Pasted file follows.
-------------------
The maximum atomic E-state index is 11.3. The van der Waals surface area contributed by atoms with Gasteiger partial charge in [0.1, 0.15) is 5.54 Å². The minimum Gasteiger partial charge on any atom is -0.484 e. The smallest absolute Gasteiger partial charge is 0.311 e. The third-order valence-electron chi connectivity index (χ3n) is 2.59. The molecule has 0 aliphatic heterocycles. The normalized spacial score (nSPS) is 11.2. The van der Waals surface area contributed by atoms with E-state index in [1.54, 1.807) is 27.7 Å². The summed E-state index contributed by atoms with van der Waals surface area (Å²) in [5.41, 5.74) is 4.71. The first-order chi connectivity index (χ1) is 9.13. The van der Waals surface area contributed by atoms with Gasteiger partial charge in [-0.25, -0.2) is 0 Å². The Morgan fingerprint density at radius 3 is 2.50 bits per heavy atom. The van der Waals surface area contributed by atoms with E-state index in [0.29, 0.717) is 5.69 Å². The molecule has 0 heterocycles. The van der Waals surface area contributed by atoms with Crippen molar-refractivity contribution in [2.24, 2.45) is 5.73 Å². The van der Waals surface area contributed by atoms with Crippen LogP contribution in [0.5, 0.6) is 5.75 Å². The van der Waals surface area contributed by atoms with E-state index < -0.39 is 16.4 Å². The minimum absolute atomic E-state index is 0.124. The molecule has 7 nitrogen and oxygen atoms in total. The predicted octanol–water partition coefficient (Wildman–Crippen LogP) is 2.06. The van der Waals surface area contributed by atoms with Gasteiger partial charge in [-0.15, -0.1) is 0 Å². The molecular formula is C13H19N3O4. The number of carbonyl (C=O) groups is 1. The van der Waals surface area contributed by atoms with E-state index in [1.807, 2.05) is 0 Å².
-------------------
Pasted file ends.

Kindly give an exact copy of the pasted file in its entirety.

The maximum atomic E-state index is 11.3. The van der Waals surface area contributed by atoms with Gasteiger partial charge in [0.1, 0.15) is 5.54 Å². The minimum Gasteiger partial charge on any atom is -0.484 e. The smallest absolute Gasteiger partial charge is 0.311 e. The third-order valence-electron chi connectivity index (χ3n) is 2.59. The molecule has 0 aliphatic heterocycles. The normalized spacial score (nSPS) is 11.2. The van der Waals surface area contributed by atoms with E-state index in [1.54, 1.807) is 27.7 Å². The summed E-state index contributed by atoms with van der Waals surface area (Å²) in [5.41, 5.74) is 4.71. The first-order chi connectivity index (χ1) is 9.13. The van der Waals surface area contributed by atoms with Gasteiger partial charge in [-0.25, -0.2) is 0 Å². The Morgan fingerprint density at radius 3 is 2.50 bits per heavy atom. The van der Waals surface area contributed by atoms with E-state index in [0.29, 0.717) is 5.69 Å². The molecule has 0 heterocycles. The van der Waals surface area contributed by atoms with Crippen molar-refractivity contribution in [2.24, 2.45) is 5.73 Å². The van der Waals surface area contributed by atoms with Crippen LogP contribution in [0.5, 0.6) is 5.75 Å². The van der Waals surface area contributed by atoms with E-state index < -0.39 is 16.4 Å². The minimum absolute atomic E-state index is 0.124. The molecule has 7 nitrogen and oxygen atoms in total. The predicted octanol–water partition coefficient (Wildman–Crippen LogP) is 2.06. The van der Waals surface area contributed by atoms with Gasteiger partial charge in [-0.15, -0.1) is 0 Å². The molecular formula is C13H19N3O4. The number of carbonyl (C=O) groups is 1. The van der Waals surface area contributed by atoms with E-state index in [1.807, 2.05) is 0 Å².